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New approaches to global standards and metrics for PR program measurement

[1]London recently played host to PR professionals from across the US and Europe during “PR Measurement Metrics – From Concept to Implementation Reality [2],” a follow-up event that expanded upon the principles of PR measurement created in Barcelona earlier this year.  Hosted by four key industry bodies, The International Association for Measurement and Evaluation of Communication (AMEC) [3], The Public Relations Society of America (PRSA), [4] The Public Relations Consultants Association (PRCA) [5] and the Chartered Institute of Public Relations (CIPR), [6] this event brought together many of the industry’s best and brightest to share best practice and discuss the power of effective PR programme measurement.

It has been long-held in the PR industry that Advertising Value Equivalents (AVEs) do not provide suitable or intelligent ROI for clients, yet through ease of use and client demand, the industry has continued to use this base marker as an indication of worth. Outputs rather than outcomes have been the industry’s standard way of demonstrating performance. (Put simply, think book of clippings rather than increase in clients’ revenues).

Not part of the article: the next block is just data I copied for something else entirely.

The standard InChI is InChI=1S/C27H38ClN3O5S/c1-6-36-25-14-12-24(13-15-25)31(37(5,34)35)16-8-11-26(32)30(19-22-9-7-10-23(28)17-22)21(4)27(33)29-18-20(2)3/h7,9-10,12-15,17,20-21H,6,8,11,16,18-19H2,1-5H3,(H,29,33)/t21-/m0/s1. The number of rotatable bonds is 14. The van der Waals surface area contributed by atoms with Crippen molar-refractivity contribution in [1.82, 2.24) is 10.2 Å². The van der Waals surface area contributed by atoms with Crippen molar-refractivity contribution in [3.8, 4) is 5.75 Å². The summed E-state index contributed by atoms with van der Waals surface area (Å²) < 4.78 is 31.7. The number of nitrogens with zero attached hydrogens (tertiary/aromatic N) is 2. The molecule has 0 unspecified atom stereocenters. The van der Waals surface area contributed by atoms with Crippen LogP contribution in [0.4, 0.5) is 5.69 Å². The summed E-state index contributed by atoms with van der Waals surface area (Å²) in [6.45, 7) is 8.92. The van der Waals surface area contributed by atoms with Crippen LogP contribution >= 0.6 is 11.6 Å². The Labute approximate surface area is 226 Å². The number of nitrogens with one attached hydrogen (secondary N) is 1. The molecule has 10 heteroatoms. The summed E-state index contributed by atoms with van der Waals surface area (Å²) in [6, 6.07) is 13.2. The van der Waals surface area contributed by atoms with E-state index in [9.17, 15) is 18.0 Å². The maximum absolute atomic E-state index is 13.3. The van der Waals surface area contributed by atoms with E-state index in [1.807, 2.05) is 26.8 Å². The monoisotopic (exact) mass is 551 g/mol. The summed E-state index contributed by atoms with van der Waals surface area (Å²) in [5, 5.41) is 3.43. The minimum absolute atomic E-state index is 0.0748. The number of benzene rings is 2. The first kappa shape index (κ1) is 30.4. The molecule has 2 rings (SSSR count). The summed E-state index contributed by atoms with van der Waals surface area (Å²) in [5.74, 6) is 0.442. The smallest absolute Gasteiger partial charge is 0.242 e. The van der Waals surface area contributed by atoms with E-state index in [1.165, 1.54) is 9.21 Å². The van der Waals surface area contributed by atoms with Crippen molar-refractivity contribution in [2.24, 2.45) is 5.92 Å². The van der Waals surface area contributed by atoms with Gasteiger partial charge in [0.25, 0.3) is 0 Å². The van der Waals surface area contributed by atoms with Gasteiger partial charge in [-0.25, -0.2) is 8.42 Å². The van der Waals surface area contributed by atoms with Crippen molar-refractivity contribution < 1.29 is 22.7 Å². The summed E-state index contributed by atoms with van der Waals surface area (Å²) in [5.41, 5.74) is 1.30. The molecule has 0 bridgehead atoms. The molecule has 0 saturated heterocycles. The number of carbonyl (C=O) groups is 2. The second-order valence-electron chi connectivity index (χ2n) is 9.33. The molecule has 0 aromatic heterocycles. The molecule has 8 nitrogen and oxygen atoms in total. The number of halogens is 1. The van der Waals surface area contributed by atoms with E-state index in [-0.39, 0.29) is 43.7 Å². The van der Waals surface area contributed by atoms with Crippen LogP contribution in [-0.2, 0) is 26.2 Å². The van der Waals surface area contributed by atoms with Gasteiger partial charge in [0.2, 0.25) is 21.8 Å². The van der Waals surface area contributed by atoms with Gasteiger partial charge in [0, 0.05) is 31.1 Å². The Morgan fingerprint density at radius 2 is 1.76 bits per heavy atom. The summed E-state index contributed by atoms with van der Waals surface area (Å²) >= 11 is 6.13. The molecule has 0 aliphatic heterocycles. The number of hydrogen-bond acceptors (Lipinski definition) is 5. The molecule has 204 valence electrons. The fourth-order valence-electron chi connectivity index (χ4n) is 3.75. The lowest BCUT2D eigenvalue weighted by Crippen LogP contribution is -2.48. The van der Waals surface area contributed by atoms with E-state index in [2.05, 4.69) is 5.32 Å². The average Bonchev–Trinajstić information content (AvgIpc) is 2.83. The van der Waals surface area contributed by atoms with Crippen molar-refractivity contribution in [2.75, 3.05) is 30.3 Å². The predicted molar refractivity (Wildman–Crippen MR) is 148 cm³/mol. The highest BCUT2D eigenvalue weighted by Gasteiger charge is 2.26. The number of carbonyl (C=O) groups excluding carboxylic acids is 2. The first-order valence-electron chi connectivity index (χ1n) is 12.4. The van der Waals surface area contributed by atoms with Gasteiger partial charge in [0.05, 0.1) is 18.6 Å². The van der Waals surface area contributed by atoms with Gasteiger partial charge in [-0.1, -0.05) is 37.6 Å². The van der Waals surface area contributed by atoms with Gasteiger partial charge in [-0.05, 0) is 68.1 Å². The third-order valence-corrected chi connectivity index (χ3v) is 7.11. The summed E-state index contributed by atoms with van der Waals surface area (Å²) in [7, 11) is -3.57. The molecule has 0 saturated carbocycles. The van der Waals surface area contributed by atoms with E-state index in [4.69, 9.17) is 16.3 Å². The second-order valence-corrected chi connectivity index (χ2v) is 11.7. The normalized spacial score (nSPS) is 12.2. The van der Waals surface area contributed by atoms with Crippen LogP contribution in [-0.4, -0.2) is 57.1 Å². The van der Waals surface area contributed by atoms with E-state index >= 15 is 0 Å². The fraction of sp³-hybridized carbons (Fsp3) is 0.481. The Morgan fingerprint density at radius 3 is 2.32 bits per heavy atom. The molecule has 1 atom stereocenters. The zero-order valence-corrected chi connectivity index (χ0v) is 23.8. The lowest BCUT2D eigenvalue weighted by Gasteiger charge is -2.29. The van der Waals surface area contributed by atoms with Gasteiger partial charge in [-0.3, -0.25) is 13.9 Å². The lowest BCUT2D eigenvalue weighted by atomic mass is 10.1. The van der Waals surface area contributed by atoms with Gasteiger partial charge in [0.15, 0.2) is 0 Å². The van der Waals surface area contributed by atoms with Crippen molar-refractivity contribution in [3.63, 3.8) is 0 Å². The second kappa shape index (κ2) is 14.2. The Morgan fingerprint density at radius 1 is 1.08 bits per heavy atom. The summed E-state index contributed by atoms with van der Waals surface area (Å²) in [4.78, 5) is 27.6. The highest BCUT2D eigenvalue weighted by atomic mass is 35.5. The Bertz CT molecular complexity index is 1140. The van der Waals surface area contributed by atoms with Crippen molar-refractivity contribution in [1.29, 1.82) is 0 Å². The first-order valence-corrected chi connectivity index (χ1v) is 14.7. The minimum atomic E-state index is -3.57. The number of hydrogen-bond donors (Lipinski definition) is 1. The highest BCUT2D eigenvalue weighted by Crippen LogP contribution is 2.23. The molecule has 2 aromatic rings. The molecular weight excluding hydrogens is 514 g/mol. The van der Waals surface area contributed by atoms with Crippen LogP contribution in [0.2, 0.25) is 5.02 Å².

One senior member of the panel reflected on an initiative from 10 years ago where the industry looked for an alternative to AVEs and here we are, 10 years later in the same position. So what is different now?

The PR industry has come together to address the challenges around what and how to measure the value of PR. You can see the outcomes within the presentations on http://www.londonmeasurementconference.org/downloads.html [2]. But what struck me was that we have a transatlantic effort from four major industry bodies all dedicated to making improvements. Are you an agency thinking of entering industry awards next year? If so, take a look at the new metrics. Senior figures in each body have indicated a desire for clear metrics in order to be a category winner. Winning awards however, should not be your driver. What should be your driver is the demonstration of how your intelligent and professional effort has made a clear difference to your clients’ business performance.

As with all new initiatives, adoption will take some time. Just talking around the room at the coffee break at this event, PROs were questioning how to set processes in place to capture and report metrics and how to educate and sell clients away from “good old AVEs.” Elsewhere in marketing, this is already being done; think SEO, for example, where effort can very clearly lead to significant outcomes, not just in organic search position but also hard sales.

Alongside the efforts of the four industry bodies, there was a rallying cry for all involved to carry the message and start pushing sensible measurement metrics now. Mike Daniels, chairman of AMEC closed the conference with “don’t ask permission to perform measurement, just do it.”

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